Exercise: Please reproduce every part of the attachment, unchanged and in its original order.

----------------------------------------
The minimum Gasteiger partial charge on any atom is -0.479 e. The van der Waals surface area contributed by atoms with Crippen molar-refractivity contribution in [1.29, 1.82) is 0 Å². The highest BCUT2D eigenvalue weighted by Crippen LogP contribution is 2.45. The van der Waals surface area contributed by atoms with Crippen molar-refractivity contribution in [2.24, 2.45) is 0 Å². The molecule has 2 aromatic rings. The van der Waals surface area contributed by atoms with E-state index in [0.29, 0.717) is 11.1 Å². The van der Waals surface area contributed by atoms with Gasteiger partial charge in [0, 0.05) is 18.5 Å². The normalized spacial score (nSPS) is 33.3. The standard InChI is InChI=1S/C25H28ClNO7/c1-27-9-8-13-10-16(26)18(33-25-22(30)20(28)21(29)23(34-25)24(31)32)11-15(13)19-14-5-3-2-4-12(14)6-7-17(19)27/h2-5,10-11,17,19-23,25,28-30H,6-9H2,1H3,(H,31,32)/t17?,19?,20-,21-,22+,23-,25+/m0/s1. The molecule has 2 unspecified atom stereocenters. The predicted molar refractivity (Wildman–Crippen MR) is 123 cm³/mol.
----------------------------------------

The minimum Gasteiger partial charge on any atom is -0.479 e. The van der Waals surface area contributed by atoms with Crippen molar-refractivity contribution in [1.29, 1.82) is 0 Å². The highest BCUT2D eigenvalue weighted by Crippen LogP contribution is 2.45. The van der Waals surface area contributed by atoms with Crippen molar-refractivity contribution in [2.24, 2.45) is 0 Å². The molecule has 2 aromatic rings. The van der Waals surface area contributed by atoms with E-state index in [0.29, 0.717) is 11.1 Å². The van der Waals surface area contributed by atoms with Gasteiger partial charge in [0, 0.05) is 18.5 Å². The normalized spacial score (nSPS) is 33.3. The standard InChI is InChI=1S/C25H28ClNO7/c1-27-9-8-13-10-16(26)18(33-25-22(30)20(28)21(29)23(34-25)24(31)32)11-15(13)19-14-5-3-2-4-12(14)6-7-17(19)27/h2-5,10-11,17,19-23,25,28-30H,6-9H2,1H3,(H,31,32)/t17?,19?,20-,21-,22+,23-,25+/m0/s1. The molecule has 2 unspecified atom stereocenters. The predicted molar refractivity (Wildman–Crippen MR) is 123 cm³/mol.